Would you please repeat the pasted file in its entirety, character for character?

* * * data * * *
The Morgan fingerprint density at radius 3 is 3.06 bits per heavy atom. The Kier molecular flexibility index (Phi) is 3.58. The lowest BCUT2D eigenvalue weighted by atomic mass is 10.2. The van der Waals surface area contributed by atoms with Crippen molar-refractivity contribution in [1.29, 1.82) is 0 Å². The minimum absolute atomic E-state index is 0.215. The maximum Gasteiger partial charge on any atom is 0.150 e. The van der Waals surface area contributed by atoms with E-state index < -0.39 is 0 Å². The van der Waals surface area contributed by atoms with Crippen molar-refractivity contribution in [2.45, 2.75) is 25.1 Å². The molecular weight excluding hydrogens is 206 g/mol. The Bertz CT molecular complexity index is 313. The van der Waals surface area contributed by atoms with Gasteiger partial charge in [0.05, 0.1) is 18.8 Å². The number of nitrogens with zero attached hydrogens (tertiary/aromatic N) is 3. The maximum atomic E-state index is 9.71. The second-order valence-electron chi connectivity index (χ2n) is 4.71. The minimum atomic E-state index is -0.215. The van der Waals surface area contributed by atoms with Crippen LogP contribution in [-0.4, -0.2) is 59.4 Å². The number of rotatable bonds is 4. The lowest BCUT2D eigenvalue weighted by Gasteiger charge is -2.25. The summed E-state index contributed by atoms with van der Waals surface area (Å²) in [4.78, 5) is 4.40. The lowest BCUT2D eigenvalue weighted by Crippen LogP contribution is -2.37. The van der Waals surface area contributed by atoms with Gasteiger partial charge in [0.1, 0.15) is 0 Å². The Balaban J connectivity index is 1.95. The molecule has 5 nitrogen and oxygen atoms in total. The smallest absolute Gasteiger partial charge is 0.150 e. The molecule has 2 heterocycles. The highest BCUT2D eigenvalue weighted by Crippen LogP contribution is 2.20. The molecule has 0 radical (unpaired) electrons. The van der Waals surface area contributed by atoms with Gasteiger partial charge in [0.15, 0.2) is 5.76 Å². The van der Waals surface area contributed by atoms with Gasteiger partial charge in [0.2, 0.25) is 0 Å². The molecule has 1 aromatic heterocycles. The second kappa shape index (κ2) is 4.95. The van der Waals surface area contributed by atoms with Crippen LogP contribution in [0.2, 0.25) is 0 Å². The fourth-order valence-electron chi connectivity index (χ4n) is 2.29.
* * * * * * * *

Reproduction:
The Morgan fingerprint density at radius 3 is 3.06 bits per heavy atom. The Kier molecular flexibility index (Phi) is 3.58. The lowest BCUT2D eigenvalue weighted by atomic mass is 10.2. The van der Waals surface area contributed by atoms with Crippen molar-refractivity contribution in [1.29, 1.82) is 0 Å². The minimum absolute atomic E-state index is 0.215. The maximum Gasteiger partial charge on any atom is 0.150 e. The van der Waals surface area contributed by atoms with E-state index < -0.39 is 0 Å². The van der Waals surface area contributed by atoms with Crippen molar-refractivity contribution in [2.45, 2.75) is 25.1 Å². The molecular weight excluding hydrogens is 206 g/mol. The Bertz CT molecular complexity index is 313. The van der Waals surface area contributed by atoms with Gasteiger partial charge in [0.05, 0.1) is 18.8 Å². The number of nitrogens with zero attached hydrogens (tertiary/aromatic N) is 3. The maximum atomic E-state index is 9.71. The second-order valence-electron chi connectivity index (χ2n) is 4.71. The minimum atomic E-state index is -0.215. The van der Waals surface area contributed by atoms with Crippen LogP contribution in [-0.4, -0.2) is 59.4 Å². The number of rotatable bonds is 4. The lowest BCUT2D eigenvalue weighted by Gasteiger charge is -2.25. The summed E-state index contributed by atoms with van der Waals surface area (Å²) in [4.78, 5) is 4.40. The lowest BCUT2D eigenvalue weighted by Crippen LogP contribution is -2.37. The van der Waals surface area contributed by atoms with Gasteiger partial charge in [0.1, 0.15) is 0 Å². The Balaban J connectivity index is 1.95. The molecule has 5 nitrogen and oxygen atoms in total. The smallest absolute Gasteiger partial charge is 0.150 e. The molecule has 2 heterocycles. The highest BCUT2D eigenvalue weighted by Crippen LogP contribution is 2.20. The molecule has 0 radical (unpaired) electrons. The van der Waals surface area contributed by atoms with Gasteiger partial charge in [0.15, 0.2) is 5.76 Å². The van der Waals surface area contributed by atoms with Gasteiger partial charge in [0.2, 0.25) is 0 Å². The molecule has 1 aromatic heterocycles. The second kappa shape index (κ2) is 4.95. The van der Waals surface area contributed by atoms with Crippen LogP contribution in [0.2, 0.25) is 0 Å². The fourth-order valence-electron chi connectivity index (χ4n) is 2.29.